What I Read In 2018; What I’m Hoping to Read in 2019

I read 54 books in 2018: about one a week. I love learning and books are one of my favorite forms of learning. I tend to read five types of books: Christian Living, Theology, Leadership, General Non-Fiction, and Fiction. If you’re interested in tracking my reading, getting fuller reviews, and sharing with me your favorites, I use Goodreads and would be happy to have you friend me there. Here were some highlights for me in 2018:

Christian Living

Jeremiah Burroughs’s The Rare Jewel of Christian Contentment pierces the heart with conviction. Rosaria Champagne-Butterfield’s The Secret Thoughts of an Unlikely Convert is a gripping story of how God got a hold of her and transformed her life through normal means. Kevin DeYoung’s Just Do Something is the most helpful and straight-forward exploration of the will of God I’ve read. Dave Harvey’s Rescuing Ambition was convicting to me: do I have the courage to foster godly ambition in my life? Timothy and Kathy Keller’s The Meaning of Marriage immediately vaulted into my favorite two books on marriage (Dan Allender and Tremper Longman’s Intimate Allies is my other favorite).


Randy Alcorn’s Heaven sparked my imagination like few books do. DA Carson’s The Difficult Doctrine of the Love of God is a landmark book for Reformed theology, exploring the intersection of the love of God and the sovereignty of God. Our Secular Age was put out by The Gospel Coalition and considers the ramifications of philosopher Charles Taylor’s work—not a gripping premise, but gripping (and even practical!) in execution. CS Lewis’s The Great Divorce remains one of the most enduring reflections on the afterlife, and I only appreciated it more as I re-read it. James KA Smith’s Who’s Afraid of Relativism provides a fresh Christian perspective on pragmatism. Preston Sprinkle’s Fight might have been the book that changed my mind the most in 2018, as he presents a fresh argument for Christian pacifism.


Geoff Colvin’s Talent is Overrated is a fun read that says that faithful, focused practice, not talent, is the most important determiner of ability. McChensey, Covey, and Huling’s The 4 Disciplines of Execution invites the reader to create processes that maximize output by focusing on the wildly important goal, leverage one’s lead measures, keep score, and be held accountable. Tom Rath’s Strengths Finder 2.0 is the most helpful personality test I’ve used and helps one to identify one’s strengths and lean into those strengths. Simon Sinek’s Start with Why encourages us to move past the “what” of our organizations and press into the why.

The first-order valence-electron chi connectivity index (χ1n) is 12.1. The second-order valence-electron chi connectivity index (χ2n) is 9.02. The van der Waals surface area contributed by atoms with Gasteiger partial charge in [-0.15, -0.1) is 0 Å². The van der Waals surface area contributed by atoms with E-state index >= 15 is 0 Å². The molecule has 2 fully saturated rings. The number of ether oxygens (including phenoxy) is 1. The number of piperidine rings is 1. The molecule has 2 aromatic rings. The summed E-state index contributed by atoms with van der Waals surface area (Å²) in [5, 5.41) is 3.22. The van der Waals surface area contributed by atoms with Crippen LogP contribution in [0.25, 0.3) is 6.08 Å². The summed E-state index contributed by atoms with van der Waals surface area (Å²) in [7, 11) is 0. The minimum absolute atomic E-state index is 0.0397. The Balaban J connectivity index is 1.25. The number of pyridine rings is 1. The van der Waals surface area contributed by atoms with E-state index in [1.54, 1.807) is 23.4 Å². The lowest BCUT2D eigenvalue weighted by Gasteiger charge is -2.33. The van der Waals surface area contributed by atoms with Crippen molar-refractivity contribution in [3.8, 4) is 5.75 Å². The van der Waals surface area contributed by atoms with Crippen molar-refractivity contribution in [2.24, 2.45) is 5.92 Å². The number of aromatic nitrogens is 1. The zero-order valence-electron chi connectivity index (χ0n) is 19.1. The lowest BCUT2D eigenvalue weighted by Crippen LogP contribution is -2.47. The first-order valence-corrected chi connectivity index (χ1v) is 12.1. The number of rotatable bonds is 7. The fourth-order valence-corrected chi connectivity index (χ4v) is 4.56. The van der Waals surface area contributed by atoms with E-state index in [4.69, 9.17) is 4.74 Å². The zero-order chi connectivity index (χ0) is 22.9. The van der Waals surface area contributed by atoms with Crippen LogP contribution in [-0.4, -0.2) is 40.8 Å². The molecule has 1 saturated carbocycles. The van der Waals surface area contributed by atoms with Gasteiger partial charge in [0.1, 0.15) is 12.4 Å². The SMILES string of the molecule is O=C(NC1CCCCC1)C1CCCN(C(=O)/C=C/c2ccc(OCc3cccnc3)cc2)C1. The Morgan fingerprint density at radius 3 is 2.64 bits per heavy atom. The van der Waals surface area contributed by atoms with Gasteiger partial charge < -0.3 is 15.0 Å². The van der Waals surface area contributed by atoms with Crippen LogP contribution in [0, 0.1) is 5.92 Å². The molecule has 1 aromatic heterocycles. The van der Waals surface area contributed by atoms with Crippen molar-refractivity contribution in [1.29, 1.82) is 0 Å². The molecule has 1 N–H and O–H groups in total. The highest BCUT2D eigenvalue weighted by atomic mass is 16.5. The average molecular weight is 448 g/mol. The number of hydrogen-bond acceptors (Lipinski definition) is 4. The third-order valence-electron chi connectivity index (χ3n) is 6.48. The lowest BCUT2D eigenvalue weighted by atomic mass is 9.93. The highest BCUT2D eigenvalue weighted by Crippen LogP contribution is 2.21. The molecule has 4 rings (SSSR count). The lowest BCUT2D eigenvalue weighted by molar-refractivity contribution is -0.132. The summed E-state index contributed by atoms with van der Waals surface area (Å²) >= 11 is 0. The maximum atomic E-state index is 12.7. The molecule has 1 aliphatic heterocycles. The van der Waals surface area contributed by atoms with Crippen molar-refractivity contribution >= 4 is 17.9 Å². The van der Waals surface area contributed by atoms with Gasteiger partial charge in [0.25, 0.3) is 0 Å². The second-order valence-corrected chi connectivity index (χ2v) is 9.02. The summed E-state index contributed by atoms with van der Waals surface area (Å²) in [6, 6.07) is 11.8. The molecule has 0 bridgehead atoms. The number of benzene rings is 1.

General Non-Fiction

Doris Kearns Goodwin’s Team of Rivals explores Abraham Lincoln’s candidacy and how he pulled together a team of his rivals to be his advisers—in an era of polarization, it’s a fantastic and timely read. Jordan Peterson’s meteoric 12 Rules for Life is solomonic and sweeping, and fascinating in the way he pulls together theological, philosophical, and psychological threads, but ultimately his graceless understanding of God undoes his project. Marc Reisner’s Cadillac Desert is an indictment of the US’s water policies in the West, particularly the building of problematic dam projects—and Reisner would label every dam built in the West as problematic.


Re-reading Fyodor Dostoyevsky’s Crime and Punishment was a great decision – a timeless psychological and moral tale. Gillian Flynn’s Gone Girl is a pretty taught modern thriller with a nice twist. Mo Yan’s Frog was a unique read for me: a story set in mid-20th Century China with the wicked one-child policy as a back-drop. It was a hard, but compelling story.

What I’m Hoping to Read in 2019

There are so many books I’m looking forward to diving into in 2019. A few of those are Jeffrey Arthurs’s Preaching As Reminding, Andy Crouch’s Strong and Weak, Seth Godin’s This is Marketing, Michael Goheen’s The Church and Its Vocation, Cormac McCarthy’s No Country for Old Men, Gary Moon’s Becoming Dallas Willard, David R. Nienhuis’s A Concise Guide to Reading the New Testament, Marilynne Robinson’s What Are We Doing Here? and Bob Russell’s After 50 Years of Ministry.

I would love to hear your favorite books you read in 2018 and any books you’re looking forward to reading in the coming year.

Photo by Christin Hume on Unsplash